Here is how to perform the Hindu squat using the correct form:

  1. Stand upright with a shoulder-width stance. Your arms should be at your sides at the starting position.
  2. Begin the movement by extending your arms straight out in front so they are parallel to the floor.
  3. On an inhale, push back your hips and descend into a squat while lifting your heels off the floor.
  4. As you lower yourself towards the floor, pull your arms towards your body and circle them behind you.
  5. At the bottom of your movement, you should be sitting on the balls of your feet and your hands should be above your toes.
  6. While exhaling sharply, push your body up to the starting position and raise your arms so that they are perpendicular to your body. Your feet should be placed flat on the floor at this position.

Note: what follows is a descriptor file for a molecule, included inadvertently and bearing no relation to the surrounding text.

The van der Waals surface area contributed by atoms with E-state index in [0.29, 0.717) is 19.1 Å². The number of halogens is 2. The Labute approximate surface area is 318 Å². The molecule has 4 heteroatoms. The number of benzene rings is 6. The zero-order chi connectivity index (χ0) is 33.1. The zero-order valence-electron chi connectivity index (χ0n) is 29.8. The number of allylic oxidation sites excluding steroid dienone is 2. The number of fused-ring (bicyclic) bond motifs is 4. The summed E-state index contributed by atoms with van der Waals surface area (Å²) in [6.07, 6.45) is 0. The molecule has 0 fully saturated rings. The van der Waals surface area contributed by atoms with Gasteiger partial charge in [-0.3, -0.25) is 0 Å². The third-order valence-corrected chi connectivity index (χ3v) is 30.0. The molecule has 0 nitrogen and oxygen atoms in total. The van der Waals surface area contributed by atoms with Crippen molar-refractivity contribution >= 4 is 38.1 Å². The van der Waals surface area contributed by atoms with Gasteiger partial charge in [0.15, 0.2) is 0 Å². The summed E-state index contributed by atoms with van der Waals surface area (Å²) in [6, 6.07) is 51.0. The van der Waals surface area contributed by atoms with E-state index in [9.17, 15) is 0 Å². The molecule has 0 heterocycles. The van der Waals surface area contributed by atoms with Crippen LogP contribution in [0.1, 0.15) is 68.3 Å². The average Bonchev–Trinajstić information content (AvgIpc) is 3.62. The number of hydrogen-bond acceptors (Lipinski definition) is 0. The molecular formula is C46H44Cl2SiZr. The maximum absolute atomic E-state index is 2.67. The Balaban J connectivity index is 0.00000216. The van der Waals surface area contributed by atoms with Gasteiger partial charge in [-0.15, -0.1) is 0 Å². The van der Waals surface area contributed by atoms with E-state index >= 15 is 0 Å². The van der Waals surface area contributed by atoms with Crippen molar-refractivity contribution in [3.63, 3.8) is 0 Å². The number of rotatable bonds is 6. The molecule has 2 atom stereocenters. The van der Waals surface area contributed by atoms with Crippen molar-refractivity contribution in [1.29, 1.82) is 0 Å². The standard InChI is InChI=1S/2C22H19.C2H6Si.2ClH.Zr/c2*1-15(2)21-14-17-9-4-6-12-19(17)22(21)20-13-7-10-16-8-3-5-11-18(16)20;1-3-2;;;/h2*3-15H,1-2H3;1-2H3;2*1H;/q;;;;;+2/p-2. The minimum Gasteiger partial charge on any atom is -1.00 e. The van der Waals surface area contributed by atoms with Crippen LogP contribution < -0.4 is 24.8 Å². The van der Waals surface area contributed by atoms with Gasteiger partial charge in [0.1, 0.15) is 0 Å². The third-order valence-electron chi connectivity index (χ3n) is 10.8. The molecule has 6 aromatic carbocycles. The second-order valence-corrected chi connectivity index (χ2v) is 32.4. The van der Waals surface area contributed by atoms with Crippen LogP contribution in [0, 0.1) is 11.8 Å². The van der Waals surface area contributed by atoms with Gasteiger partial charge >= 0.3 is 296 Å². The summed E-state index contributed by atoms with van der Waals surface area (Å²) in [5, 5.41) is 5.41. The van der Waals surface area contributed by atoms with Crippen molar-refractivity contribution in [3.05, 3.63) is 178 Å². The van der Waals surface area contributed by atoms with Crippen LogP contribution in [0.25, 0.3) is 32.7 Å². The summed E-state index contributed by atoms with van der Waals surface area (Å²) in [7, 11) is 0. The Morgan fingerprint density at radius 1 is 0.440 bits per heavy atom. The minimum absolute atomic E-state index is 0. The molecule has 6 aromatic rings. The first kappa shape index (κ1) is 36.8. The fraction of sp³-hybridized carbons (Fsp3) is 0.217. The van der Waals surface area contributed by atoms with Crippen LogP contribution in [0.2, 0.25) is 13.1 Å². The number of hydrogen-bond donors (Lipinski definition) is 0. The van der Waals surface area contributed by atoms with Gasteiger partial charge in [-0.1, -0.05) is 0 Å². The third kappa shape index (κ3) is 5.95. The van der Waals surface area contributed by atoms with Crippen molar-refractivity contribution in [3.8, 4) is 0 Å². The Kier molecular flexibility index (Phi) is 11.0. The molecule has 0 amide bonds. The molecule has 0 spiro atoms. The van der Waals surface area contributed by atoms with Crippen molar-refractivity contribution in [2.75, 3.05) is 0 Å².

7. Repeat for recommended repetitions.

Hindu Squats Tips

Since there are many moving parts in this exercise, you need to be careful while performing the lift, as an incorrect form can lead to an injury.

  1. Maintain the natural arch in your back throughout the exercise. Do not lean forward as you lower into a squat.
  2. Keep your core, quads, glutes, hamstrings, and calves activated to stabilize your body.
  3. Looking straight forward while performing the exercise can help maintain an upright torso. Avoid looking down to minimize the chances of bending forward.
  4. If you are a beginner facing stability issues, stand with a slightly wider than shoulder-width stance to improve your balance.
  5. Beginners could break into the exercise by only limiting the exercise to the lower body movement. Add arm movement to the mix when you’re comfortable balancing yourself on the balls of your feet.

Are Hindu Squats Backs of Your Knees?